Every four years, two things happen: The United States holds a presidential election and the Summer Olympic Games take place. While election coverage has dominated the headlines for months on end, for a couple of weeks in August, five pint-sized powerhouses managed to distract us. They were the U.S. women gymnastic team at the Rio games, dubbed “The Final Five”: 2012 Olympians Aly Raisman and Gabby Douglas, along with first-time Olympians Madison Kocian, Laurie Hernandez and Simone Biles. We held our breath and marveled at every tumble and vault, twirl and landing. They were invincible and they stole our hearts.
Now that the Olympics are in the rearview mirror, the Five will take part in the 36-city Kellogg’s Tour of Gymnastics Champions, an exhibition of more than 30 gymnasts, including members of the men’s and women’s 2008, 2012 and 2016 U.S. Olympic teams as well as other world-class gymnasts. If you’re one of the many fans who caught Final Five fever this summer, you’ll have a chance to see them let loose in a non-competitive setting.
On Thursday, Sept. 22, the tour will stop at Gila River Arena in Glendale. Tickets start at $28.50 and go up to $143.50. For more information and to purchase tickets, visit kelloggstour.com.
Have you ever wanted to check out a ballet performance, but aren’t ready to shell out the dough for tickets? Don’t get me wrong – performing arts groups need paying patrons, but Ballet Arizona has been making it possible for Valley residents to get a taste of arabeques and pirouettes for free over the past 18 years in order to foster an appreciation of ballet as an art form.
“If Aphra Behn were here tonight, I hope she’d forgive our trespasses,” the groovy hippie chick says in the prologue, touching a white marble bust perched nobly next to a hot pink lava lamp with a zebra-striped base.
So opens Liz Duffy Adams’ play “Or,” in which there are many trespasses -- terrific trespasses and glorious liberties, which historical muse Aphra Behn, if she be anything like legend and this character portrayal, would no doubt forgive but downright appreciate. The play is an entertaining exploration of themes including identity and disguise, feminism and sexuality, and societal paradigms, built around a fascinating female figure from the literary canon and packed with witticisms and dashing dialogue. And Southwest Shakespeare Company’s production of “Or,” is a buoyant and brilliant testament to the talent of the company.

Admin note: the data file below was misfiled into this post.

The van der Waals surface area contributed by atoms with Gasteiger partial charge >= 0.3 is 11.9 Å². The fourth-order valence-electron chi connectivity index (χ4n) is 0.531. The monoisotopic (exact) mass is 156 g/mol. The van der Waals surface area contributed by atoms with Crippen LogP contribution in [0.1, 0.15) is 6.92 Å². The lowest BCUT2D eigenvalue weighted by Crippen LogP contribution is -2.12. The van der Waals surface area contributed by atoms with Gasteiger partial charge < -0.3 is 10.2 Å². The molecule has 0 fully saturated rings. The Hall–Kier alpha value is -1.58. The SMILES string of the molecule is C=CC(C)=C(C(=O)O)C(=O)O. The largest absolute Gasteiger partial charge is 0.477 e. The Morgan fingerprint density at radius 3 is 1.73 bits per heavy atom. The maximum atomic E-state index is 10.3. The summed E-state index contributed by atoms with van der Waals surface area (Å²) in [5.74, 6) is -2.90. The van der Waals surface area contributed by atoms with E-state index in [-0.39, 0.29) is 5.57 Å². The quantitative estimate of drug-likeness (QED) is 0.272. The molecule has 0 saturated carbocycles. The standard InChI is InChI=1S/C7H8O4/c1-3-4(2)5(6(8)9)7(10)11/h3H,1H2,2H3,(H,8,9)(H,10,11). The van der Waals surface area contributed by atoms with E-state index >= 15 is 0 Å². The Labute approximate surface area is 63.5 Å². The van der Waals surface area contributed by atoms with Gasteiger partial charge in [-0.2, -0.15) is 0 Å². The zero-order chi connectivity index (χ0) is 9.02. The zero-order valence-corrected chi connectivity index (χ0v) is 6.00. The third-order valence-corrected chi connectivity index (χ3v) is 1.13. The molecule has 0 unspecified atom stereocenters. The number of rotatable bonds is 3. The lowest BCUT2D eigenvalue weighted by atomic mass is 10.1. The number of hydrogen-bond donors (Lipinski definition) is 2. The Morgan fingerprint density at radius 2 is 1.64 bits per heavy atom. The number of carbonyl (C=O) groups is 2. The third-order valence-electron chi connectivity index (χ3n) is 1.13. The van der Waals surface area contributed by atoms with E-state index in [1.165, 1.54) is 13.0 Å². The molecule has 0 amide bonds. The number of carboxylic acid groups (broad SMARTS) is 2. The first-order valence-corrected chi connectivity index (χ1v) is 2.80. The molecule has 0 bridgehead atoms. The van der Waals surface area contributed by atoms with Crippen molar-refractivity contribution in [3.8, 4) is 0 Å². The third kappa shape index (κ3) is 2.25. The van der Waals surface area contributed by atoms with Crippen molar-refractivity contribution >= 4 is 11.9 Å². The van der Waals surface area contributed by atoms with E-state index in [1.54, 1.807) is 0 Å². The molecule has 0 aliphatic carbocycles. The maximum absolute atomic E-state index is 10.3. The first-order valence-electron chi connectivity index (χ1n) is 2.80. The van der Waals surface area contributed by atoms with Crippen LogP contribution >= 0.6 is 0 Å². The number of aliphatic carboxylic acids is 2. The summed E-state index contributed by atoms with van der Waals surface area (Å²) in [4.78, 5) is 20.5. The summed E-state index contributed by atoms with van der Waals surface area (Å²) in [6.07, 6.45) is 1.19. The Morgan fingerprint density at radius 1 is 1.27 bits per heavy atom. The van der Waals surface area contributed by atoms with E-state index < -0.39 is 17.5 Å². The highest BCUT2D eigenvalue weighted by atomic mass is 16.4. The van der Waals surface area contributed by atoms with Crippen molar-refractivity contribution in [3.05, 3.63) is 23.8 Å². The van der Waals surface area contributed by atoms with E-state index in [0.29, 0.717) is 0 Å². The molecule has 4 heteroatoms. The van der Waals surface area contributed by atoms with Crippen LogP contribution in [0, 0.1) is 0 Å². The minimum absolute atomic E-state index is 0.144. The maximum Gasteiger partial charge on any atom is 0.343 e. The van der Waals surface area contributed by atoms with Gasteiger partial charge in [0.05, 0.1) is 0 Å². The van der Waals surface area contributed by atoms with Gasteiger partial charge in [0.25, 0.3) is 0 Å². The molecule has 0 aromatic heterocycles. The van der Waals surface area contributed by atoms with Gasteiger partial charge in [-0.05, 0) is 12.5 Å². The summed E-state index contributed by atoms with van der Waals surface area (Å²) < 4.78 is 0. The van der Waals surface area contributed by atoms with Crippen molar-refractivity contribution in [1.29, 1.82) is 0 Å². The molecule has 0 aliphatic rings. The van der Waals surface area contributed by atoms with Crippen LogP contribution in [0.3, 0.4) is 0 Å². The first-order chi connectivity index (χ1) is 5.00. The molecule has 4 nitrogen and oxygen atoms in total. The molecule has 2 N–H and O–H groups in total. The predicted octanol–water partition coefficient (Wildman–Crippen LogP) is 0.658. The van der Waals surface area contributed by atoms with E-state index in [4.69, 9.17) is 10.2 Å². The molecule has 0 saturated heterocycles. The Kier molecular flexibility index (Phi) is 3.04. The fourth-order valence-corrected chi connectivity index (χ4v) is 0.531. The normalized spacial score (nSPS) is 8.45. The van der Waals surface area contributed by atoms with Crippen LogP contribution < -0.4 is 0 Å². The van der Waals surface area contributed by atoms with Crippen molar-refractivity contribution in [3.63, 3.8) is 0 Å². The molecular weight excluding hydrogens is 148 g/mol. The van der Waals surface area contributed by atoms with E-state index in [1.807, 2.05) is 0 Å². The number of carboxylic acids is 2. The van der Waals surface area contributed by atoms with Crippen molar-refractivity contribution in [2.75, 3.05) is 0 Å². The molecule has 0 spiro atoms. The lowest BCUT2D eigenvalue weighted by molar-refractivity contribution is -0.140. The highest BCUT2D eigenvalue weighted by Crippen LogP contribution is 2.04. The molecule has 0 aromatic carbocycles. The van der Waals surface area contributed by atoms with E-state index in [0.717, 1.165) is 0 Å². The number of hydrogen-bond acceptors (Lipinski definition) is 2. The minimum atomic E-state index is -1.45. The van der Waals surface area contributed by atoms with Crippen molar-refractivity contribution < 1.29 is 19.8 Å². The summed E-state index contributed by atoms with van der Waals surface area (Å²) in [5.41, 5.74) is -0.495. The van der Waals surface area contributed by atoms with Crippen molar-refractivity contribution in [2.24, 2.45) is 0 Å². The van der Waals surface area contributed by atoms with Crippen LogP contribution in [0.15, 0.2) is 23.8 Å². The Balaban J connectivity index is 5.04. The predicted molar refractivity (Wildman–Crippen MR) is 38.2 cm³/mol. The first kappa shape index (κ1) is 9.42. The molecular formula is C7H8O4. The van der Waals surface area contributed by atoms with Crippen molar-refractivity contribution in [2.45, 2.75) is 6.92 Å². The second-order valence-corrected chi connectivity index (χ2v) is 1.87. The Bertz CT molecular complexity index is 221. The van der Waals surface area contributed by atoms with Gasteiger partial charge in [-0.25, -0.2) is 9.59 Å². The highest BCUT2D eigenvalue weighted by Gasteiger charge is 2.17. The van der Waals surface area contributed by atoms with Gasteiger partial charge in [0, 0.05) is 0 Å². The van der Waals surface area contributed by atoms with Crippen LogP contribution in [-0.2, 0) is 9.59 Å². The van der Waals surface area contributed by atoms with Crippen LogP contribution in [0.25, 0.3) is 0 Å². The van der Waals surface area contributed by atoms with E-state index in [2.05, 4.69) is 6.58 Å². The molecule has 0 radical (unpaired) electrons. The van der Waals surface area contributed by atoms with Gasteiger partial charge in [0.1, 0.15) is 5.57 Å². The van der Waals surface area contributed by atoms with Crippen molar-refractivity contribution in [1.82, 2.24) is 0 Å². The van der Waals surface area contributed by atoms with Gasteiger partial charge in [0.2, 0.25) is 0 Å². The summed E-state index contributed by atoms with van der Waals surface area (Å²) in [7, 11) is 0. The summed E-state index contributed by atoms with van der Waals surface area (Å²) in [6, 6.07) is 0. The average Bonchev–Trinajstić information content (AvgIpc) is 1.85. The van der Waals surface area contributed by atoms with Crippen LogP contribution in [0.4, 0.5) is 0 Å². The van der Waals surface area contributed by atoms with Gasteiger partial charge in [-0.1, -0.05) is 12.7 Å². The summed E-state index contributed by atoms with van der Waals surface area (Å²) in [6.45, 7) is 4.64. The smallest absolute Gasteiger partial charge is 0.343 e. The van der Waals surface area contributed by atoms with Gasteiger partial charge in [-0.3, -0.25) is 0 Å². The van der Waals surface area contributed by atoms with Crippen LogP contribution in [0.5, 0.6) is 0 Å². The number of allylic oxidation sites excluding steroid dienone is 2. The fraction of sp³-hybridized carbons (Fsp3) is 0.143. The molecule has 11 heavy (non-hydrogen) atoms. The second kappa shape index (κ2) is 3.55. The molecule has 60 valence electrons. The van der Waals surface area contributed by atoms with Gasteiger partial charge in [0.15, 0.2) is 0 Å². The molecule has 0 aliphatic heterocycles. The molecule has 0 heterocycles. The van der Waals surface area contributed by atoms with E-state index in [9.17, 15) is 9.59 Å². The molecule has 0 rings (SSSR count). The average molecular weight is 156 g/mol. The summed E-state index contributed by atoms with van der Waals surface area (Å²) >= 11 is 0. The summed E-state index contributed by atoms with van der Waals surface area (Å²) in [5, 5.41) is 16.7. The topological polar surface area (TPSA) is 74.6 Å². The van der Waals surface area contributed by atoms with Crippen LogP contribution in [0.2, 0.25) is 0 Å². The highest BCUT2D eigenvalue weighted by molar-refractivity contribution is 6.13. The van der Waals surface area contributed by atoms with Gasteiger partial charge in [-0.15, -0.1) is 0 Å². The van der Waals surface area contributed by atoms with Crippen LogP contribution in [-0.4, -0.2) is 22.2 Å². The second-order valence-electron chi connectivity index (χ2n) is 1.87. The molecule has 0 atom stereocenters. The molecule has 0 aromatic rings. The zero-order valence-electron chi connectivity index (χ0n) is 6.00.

#1: Flight of the Conchords at Comerica Theatre, July 3
New Zealand's self-described “fourth most popular guitar-based digi-bongo a cappella-rap-funk-comedy folk duo” sings songs from their titular – and hugely popular – HBO sitcom. $39.50-$55. 8 p.m. July 3 at Comerica Theatre. comericatheatre.com
#1: Circus Xtreme at Talking Stick Resort Arena, June 23-26
Ringling Bros. and Barnum & Bailey goes to new extremes with this high-energy show featuring traditional elements of the circus combined with fast-paced performances and hilarious moments. Tigers, camels, dogs, acrobats, strongmen, bungee skydivers, BMX freestyle riders and clowns are among the stars. (text by Judy Harper) Tickets start at $20. Call for times. June 23-26 at Talking Stick Resort Arena. ringling.com/shows/circus-xtreme
Thomas Jefferson’s skill with a quill is legendary. His skill with a straight razor is underrated. During his presidency, he sliced the logical verses out of the New Testament and glued them into his personal gospel, leaving the miraculous mumbo jumbo behind in his holey Bible. For this he was damned to hell. Sort of.
In this delightfully brain-tickling dramedy, playwright Scott Carter – producer of “Politically Incorrect with Bill Maher” – dooms Jefferson to a purgatorial room that resembles every writer’s hell: a blank page. Trapped with him are two gentlemen geniuses who also rewrote the gospel: Charles Dickens and Leo Tolstoy. To escape, they must reconcile their differences and jointly rewrite the Jesus story.
As anyone who’s spent countless hours perfecting a Match.com profile or braved a blind date that felt more like a job interview can attest, dating sucks. And what if you’re not the perfect blonde size-two? Prepare to receive more left swipes and painful jabs than a MMA rookie.
In a typical play it’s protocol
to safeguard the audience behind a fourth wall.
They’re impervious observers, aloof, apart.
Much like a lass named Prudencia Hart.
She’s old-fashioned, romantic,
Likes her Scots ballads folky.
Won’t sing karaoke.
But this play thrusts everyone into the melee
of a riotous, disorderly devil’s ceilidh –
unbuttoning, beguiling, emboldening Pru,
and along with the heroine... you.
Told largely in rhyming couplet, this touring National Theatre of Scotland production sloshes together soulful ballads, sing-a-longs, and the supernatural. It’s a full-bodied, whole-hearted, unforgettable experience.
John Steinbeck's Of Mice and Men needs little introduction to many of us. The heartwarming yet emotionally devastating book was required reading at many schools, including my alma mater, Arcadia High School in Phoenix. Arizona Theatre Company brings the story to life through April 17 in a co-production with Milwaukee Repertory Theater. The play is aptly directed by Mark Clements.
If you’ve read the Diary of a Young Girl, written by Anne Frank while she and her family hid in an Amsterdam warehouse during the Holocaust, you know how profound her words were then and remain to this day. In 2005, British composer James Whitbourn set Frank’s poignant diary to music, and the 14-movement work will make its way to the Valley for two performances in April.